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Maths: things have reached a low ebb

Ok, no more posts about the US election after this, but I can’t help commenting on the press reports regarding New York Times columnist Nate Silver. Essentially, Silver diligently applied mathematical techniques to the available data to predict the outcome of the US Presidential Election. So far, so good.

That his predictions were pretty accurate doesn’t surprise me. But apparently it has come as something as a shock to most of the world’s press and Silver is now being treated as some kind of quasi-mythical genius/magician. Did those same reporters not go to maths class? Do they not know that that’s what maths is for? I mean, landing a small craft on Mars without any human involvement after launch, that’s impressive. Election statistics? Nope.

Everyone has to study maths, so this leads me to the conclusion that we are doing something wrong. Even if you don’t understand the maths required to achieve the statistical analyses carried out by Silver, you should at least understand that it’s not magic, just maths. Note to journalists: find out what maths and tell us*.

Time to start teaching people that maths is a beautiful thing that helps in everyday life, not something to be endured for as little time as possible ….

* for those that are interested click here

How to choose a prosperous career

I am probably not the first person to note that during an election, politicians typically generate an awful lot more heat than light (or insight) and today’s US Presidential election seems little different. But elections are a time when some of the better commentators stop for a moment to reflect upon the deeper issues facing our societies. Clayton Christen’s piece in Saturday’s New York Times is ostensibly a reflection upon the changes needed to stimulate the US economy, but what caught my eye was his analysis of which sectors of the economy create jobs and which ones don’t.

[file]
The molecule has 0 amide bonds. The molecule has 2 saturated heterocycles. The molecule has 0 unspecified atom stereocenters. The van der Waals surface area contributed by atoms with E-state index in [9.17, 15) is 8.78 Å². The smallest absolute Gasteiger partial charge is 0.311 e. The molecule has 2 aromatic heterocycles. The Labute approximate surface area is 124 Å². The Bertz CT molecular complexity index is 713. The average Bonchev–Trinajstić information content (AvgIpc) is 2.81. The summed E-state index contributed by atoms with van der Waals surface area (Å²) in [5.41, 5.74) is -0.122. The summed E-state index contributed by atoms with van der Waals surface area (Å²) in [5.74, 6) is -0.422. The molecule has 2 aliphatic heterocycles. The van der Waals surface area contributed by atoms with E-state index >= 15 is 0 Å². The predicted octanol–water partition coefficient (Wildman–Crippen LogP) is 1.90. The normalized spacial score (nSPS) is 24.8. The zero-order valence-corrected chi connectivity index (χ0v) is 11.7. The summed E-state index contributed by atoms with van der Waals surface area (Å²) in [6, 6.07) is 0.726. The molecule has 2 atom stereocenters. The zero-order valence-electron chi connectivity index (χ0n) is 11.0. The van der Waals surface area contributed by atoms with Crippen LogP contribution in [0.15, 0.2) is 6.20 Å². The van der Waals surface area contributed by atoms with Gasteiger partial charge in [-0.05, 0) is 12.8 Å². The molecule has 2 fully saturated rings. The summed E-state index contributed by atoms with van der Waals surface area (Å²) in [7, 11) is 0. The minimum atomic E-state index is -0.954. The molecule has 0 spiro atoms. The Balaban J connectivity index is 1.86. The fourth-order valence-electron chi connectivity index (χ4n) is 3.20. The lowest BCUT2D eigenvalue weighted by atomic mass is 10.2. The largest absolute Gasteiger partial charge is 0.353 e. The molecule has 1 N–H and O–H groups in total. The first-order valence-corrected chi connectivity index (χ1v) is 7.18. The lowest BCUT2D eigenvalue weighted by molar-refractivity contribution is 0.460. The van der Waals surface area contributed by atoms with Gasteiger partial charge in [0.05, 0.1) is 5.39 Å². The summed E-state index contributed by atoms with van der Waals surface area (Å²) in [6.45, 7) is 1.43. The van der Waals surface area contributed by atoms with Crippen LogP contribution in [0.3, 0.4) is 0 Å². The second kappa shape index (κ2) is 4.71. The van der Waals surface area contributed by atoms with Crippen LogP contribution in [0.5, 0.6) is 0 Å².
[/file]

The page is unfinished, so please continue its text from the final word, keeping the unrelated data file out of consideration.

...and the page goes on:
If you have children at school or university, I’d recommend you read the article and think about it deeply, because his analysis correlates very closely with my own experience. To cut to the chase, Christensen (who by the way is a prominent business school professor and author) argues that there are three types of innovation that power the economy and hence create jobs: empowering innovations, sustaining innovations and efficiency innovations. Only innovations in the first category create new jobs and new industries. If a rising tide raises all boats, then starting your career in an industry recently created by a new and empowering innovation will give you much better prospects than starting in an industry that’s cutting costs through efficiency improvements in a vain attempt to stay ahead of the pack.

Given that it’s highly unlikely that an 18 yo school leaver or even a 21 yo graduate will have insight into what an ’empowering innovation’ looks like, it’s almost certain that they will base one of the single most important decisions they will ever make, their choice of career, on false information or chance. To make matters worse, those industries and occupations that are best known will be those that have been around longest and therefore are most likely to be in Christensen’s industries that are either maintaining or cutting jobs. Makes you think, doesn’t it?

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